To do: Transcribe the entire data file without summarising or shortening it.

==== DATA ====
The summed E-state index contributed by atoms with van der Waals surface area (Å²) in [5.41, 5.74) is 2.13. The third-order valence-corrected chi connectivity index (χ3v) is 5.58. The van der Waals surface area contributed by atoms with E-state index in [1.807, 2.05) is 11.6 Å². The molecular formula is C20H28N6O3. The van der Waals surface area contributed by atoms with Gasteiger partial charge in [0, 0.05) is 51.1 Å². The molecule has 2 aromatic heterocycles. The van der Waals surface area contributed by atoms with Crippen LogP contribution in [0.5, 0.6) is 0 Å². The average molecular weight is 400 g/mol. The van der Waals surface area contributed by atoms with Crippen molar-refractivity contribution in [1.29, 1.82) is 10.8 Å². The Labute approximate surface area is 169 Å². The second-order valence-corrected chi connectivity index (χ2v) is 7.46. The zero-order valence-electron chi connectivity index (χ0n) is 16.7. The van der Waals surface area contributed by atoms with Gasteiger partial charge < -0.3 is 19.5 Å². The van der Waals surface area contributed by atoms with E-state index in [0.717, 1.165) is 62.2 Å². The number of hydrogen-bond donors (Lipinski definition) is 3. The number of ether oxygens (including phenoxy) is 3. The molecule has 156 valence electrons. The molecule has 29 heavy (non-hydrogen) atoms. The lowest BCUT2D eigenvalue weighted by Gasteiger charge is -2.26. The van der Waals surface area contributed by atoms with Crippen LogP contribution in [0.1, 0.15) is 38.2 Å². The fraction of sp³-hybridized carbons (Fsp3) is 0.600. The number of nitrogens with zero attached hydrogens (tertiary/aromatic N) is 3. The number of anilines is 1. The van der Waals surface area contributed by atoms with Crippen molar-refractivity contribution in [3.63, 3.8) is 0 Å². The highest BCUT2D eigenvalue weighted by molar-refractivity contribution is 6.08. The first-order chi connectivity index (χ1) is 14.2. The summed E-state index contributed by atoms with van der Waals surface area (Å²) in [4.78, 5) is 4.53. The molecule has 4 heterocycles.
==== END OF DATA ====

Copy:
The summed E-state index contributed by atoms with van der Waals surface area (Å²) in [5.41, 5.74) is 2.13. The third-order valence-corrected chi connectivity index (χ3v) is 5.58. The van der Waals surface area contributed by atoms with E-state index in [1.807, 2.05) is 11.6 Å². The molecular formula is C20H28N6O3. The van der Waals surface area contributed by atoms with Gasteiger partial charge in [0, 0.05) is 51.1 Å². The molecule has 2 aromatic heterocycles. The van der Waals surface area contributed by atoms with Crippen LogP contribution in [0.5, 0.6) is 0 Å². The average molecular weight is 400 g/mol. The van der Waals surface area contributed by atoms with Crippen molar-refractivity contribution in [1.29, 1.82) is 10.8 Å². The Labute approximate surface area is 169 Å². The second-order valence-corrected chi connectivity index (χ2v) is 7.46. The zero-order valence-electron chi connectivity index (χ0n) is 16.7. The van der Waals surface area contributed by atoms with Gasteiger partial charge < -0.3 is 19.5 Å². The van der Waals surface area contributed by atoms with E-state index in [0.717, 1.165) is 62.2 Å². The number of hydrogen-bond donors (Lipinski definition) is 3. The number of ether oxygens (including phenoxy) is 3. The molecule has 156 valence electrons. The molecule has 29 heavy (non-hydrogen) atoms. The lowest BCUT2D eigenvalue weighted by Gasteiger charge is -2.26. The van der Waals surface area contributed by atoms with Crippen LogP contribution in [0.1, 0.15) is 38.2 Å². The fraction of sp³-hybridized carbons (Fsp3) is 0.600. The number of nitrogens with zero attached hydrogens (tertiary/aromatic N) is 3. The number of anilines is 1. The van der Waals surface area contributed by atoms with Crippen molar-refractivity contribution in [3.63, 3.8) is 0 Å². The highest BCUT2D eigenvalue weighted by molar-refractivity contribution is 6.08. The first-order chi connectivity index (χ1) is 14.2. The summed E-state index contributed by atoms with van der Waals surface area (Å²) in [4.78, 5) is 4.53. The molecule has 4 heterocycles.